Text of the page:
Cantillation (Hebrew: ta`amei ha-mikra or just te`amim; Yiddish trope is also commonly used in English) comprises special signs or marks in the Masoretic text of the Hebrew Bible (or Tanakh) which complement the letters and vowel points. ... The haftarah (haftara, haphtara, haphtarah, Hebrew הפטרה‎; plural haftarot, haftaros, haphtarot, haphtaros) is a text selected from the books of Neviim (The Prophets) that is read publicly in the synagogue after the reading of the Torah on each Sabbath, as well as on Jewish festivals and fast days. ... Humash or Chumash (Hebrew: חומש) is one name given to the Pentateuch in Judaism. ... 11th century Targum Tanakh [תנ״ך] (also Tanach, IPA: or ) is an acronym that identifies the Hebrew Bible. ... A tikkun is a necessary book one would use when learning to chant a certain portion of the Torah. ... Torah reading (in Hebrew: Kriat HaTorah or Reading [of] the Torah) has followed a steady pattern for the past two thousand years following the destruction of the Temple in Jerusalem and is still practiced by Orthodox Judaism and its adherents. ... Sefer Torah being read during weekday service. ...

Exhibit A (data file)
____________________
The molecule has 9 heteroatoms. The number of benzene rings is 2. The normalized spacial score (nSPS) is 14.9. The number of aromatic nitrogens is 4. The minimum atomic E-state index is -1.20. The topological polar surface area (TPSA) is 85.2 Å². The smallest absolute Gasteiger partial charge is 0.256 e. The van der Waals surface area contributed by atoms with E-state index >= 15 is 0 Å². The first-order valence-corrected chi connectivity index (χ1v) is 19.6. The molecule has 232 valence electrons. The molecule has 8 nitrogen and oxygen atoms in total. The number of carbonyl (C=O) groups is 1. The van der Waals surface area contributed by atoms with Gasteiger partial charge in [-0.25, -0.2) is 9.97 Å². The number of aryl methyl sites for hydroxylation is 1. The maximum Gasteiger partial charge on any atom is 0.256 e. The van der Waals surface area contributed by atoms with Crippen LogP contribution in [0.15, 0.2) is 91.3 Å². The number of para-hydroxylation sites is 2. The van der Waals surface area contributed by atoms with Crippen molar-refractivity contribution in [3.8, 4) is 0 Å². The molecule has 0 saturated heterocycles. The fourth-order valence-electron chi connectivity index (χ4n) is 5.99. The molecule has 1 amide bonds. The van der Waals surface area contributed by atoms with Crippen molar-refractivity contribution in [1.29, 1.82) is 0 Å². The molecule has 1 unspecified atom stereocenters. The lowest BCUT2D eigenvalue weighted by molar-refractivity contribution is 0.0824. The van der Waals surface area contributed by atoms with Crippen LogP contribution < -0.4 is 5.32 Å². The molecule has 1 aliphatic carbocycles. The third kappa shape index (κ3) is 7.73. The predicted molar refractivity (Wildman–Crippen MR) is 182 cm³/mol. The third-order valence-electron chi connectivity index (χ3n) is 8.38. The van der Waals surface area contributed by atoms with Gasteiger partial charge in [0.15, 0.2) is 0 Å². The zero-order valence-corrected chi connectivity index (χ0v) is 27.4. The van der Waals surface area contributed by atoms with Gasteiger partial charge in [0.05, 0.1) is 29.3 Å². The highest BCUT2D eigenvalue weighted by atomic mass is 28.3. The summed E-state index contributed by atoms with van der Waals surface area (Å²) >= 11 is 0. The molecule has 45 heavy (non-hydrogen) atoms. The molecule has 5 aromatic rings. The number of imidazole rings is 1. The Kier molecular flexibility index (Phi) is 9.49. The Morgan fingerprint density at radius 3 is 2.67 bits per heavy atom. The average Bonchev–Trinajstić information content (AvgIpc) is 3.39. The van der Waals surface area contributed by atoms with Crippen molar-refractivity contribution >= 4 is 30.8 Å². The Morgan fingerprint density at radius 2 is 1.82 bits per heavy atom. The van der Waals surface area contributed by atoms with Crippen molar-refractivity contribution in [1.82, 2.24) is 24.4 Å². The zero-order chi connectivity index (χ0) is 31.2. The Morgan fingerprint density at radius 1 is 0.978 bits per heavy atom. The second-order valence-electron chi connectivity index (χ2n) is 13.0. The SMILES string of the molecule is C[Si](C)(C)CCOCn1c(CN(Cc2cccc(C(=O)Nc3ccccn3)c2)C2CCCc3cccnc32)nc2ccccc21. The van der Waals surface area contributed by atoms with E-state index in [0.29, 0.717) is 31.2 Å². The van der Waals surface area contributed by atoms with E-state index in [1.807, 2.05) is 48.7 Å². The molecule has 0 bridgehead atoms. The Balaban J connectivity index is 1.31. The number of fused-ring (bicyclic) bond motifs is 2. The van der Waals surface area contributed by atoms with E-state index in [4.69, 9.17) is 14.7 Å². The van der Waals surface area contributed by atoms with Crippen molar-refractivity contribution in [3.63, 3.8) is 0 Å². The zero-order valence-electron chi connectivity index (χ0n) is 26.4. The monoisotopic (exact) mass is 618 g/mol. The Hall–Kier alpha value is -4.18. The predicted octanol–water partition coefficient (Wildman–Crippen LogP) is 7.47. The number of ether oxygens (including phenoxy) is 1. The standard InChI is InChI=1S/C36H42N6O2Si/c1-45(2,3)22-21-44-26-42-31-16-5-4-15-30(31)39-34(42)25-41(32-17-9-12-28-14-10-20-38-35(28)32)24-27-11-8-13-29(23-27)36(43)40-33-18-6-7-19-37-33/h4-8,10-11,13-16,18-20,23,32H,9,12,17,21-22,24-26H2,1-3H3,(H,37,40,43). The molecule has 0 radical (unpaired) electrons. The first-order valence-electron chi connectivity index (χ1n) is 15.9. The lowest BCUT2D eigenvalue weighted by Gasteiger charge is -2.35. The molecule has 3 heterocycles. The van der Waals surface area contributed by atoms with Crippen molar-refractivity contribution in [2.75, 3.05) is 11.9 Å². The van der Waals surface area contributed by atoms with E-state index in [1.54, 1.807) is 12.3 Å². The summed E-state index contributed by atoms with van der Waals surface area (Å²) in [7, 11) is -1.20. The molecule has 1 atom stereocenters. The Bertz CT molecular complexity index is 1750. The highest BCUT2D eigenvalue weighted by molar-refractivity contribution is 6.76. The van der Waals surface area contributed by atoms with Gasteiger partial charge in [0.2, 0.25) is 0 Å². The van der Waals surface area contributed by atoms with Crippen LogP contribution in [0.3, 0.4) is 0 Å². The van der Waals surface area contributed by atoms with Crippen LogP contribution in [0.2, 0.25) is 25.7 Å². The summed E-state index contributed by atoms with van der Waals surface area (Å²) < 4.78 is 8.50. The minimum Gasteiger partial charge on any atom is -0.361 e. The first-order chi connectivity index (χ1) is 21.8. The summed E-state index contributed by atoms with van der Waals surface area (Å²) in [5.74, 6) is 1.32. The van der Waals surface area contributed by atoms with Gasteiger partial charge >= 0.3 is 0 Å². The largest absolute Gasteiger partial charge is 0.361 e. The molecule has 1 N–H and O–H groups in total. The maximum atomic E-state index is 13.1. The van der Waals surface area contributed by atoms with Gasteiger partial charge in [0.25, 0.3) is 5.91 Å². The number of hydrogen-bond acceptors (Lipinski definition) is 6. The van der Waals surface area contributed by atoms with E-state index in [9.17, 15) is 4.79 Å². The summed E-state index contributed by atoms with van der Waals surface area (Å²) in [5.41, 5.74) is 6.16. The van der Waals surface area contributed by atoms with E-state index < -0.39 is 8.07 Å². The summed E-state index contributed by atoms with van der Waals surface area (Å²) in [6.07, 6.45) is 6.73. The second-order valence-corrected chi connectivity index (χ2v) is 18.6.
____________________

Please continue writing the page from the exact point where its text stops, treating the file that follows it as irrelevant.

External links


  Results from FactBites:
 
Parsha (183 words)
Mesorah Publications / ArtScroll, from "Rabbi Frand on the Parsha".
Words of Torah on the parsha from Rabbi Yossi Jankovits, of PATH (Project for the Advancement of Torah in Hollywood Florida)
Weekly Parsha study in depth, with Rashi, and Chassidic views.
Israel and The Sin of Expulsion » Blog Archive » Parsha Balak: The Ba’al Peor and It’s Parallel ... (1083 words)
Parsha Balak: The Ba’al Peor and It’s Parallel in Modern B’nai Yisrael …
And in the merit of Pinchas’; act, we learn further in Parsha Pinchas that he is honored by Hashem in having the parsha named for him, in having the Kehuna conveyed upon him and in being granted eternal life.
Our Parsha this year arrives as efforts are being enhanced to confront and hopefully, to squash and eliminate plans for a “Gay Pride Festival” in August which epitomizes and glorifies a similar type of physical lust which crosses over the “red line”, the bounds of what is appropriate, to that which is evil.
  More results at FactBites »